Imposter Syndrome is defined as “the persistent inability to believe that one’s success is deserved or has been legitimately achieved as a result of one’s own efforts or skills” according to the Oxford Languages online dictionary. I think I speak for a lot us when I say that I can relate.
Perhaps you can vividly recall being in a room of somewhat similar individuals but feeling out of your depth (let alone out of your comfort zone)? Perhaps a little bit of panic and anxiety began to creep up your skin and sit with you, sweating anxiously. Or, if you are like me, the tears may start to fill at the brim of your eyes.
But imposter syndrome can manifest itself in any number of ways unique to that individual. It might not be a physical presence that makes you feel inferior or less deserving but something you’ve achieved at work, or at home. You’ve been commended on your latest piece of work, for example a recipe feature, and all the while you smile and accept the “well done” messages, all you can focus on is the thought that “I will get found out one day and they’ll realise it was just a fluke” or “when will they realise their mistake that I am not as good as they think I am”.
“I have written eleven books, but each time I think “Uh oh, they’re going to find out now. I’ve run a game on everybody and they’re going to find me out.”
These feelings of unworthiness, self-doubt, and anxiety feed into one another and instead of talking about it, we tend to fall silent and let the feelings fester. Feeling like a fraud becomes something we want to hide from the world, rather than opening up and talking about our feelings.
I strongly remember being invited to my first “influencer” event in London a few years back and I was so nervous. I truly felt like I didn’t belong, that I had nothing to offer, and I could not understand why I was chosen to attend along with so many talented peers. I arrived feeling shaken, unsure of myself and wanting to turn back and go home, but I persisted. I went in, I smiled, and I waved and I said a few polite hellos until I forced myself to start a conversation with a group of girls, who turned out to be friendly (surprise surprise) and the more we chatted, the more I felt we were on the same page. While I still felt slightly inferior and unworthy of my spot there among so many “bigger names”, a lot of the others there were like me. The main difference was their confidence or seeming to be confident to others. For all I know, other people at this event shared similar experiences of imposter syndrome in their own minds.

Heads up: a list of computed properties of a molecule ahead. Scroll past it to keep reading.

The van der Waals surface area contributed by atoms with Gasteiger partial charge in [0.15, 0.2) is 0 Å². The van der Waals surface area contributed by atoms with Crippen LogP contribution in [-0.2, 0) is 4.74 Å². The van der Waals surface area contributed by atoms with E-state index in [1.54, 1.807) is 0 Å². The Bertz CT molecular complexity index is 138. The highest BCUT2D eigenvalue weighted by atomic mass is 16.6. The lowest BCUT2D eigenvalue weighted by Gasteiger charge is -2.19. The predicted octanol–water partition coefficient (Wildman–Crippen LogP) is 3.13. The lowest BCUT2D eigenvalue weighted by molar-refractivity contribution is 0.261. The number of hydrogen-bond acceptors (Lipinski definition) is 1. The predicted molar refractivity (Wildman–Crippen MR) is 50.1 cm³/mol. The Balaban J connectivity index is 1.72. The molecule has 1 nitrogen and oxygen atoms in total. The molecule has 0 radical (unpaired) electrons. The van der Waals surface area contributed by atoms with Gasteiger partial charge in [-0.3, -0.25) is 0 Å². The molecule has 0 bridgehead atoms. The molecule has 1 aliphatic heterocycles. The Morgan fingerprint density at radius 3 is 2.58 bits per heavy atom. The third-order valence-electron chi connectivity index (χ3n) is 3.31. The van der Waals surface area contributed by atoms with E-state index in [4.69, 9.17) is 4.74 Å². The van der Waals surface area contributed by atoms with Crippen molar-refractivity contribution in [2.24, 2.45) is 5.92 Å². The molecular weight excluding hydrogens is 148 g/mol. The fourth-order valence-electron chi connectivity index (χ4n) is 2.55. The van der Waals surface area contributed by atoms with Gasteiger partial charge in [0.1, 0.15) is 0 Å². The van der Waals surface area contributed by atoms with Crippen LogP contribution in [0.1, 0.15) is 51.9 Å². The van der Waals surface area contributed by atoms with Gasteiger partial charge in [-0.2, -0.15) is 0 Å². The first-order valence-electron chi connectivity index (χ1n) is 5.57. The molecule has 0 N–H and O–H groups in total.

“I still have a little imposter syndrome… it doesn’t go away, that feeling that you shouldn’t take me that seriously. What do I know? I share this with you because we all have doubts in our abilities, about our power and what that power is.”Michele Obama
After all, it is an internal experience that we feel and if we don’t speak out, no-one would ever know. Yet, we only make matters worse for ourselves in the long run. We know how damaging that long-term lack of self-love, feelings of self-worth and self-appraisal can be. Poor mental health, anxiety, depression, lack of motivation… so many wider and bigger issues can be triggered by these festering imposter feelings.
Like most issues to do with mental health, the work is internal and has to be done by us, for us. I am no expert, far from it, as I experience imposter syndrome in one way most days, at least most weeks, but here are a few things that I focus on when these feelings hit:
“You think, “Why would anyone want to see me again in a movie? And I don’t know how to act anyway, so why am I doing this?”Meryl Streep
The list could go on, and we will all have our own personal coping mechanisms in place. Or, if not yet, then we will have soon, I hope. These feelings of being a fraud in a world full of successful peers is a truly damaging and ineffective tool we have to bring ourselves down. While it may not be classified as a mental health disorder, the phenomena is recognised with feelings of low self-esteem and anxiety – which we all appreciate are not constructive to good mental health.
When we feel out of control, tune into the negative self-talk and try to switch things around. Would we talk to a friend or loved one in the same way? Would we doubt their achievements as much as we doubt our own? I don’t think so. In the wise words of Maya Angelou, “the real difficulty is to overcome how you think about yourself”.
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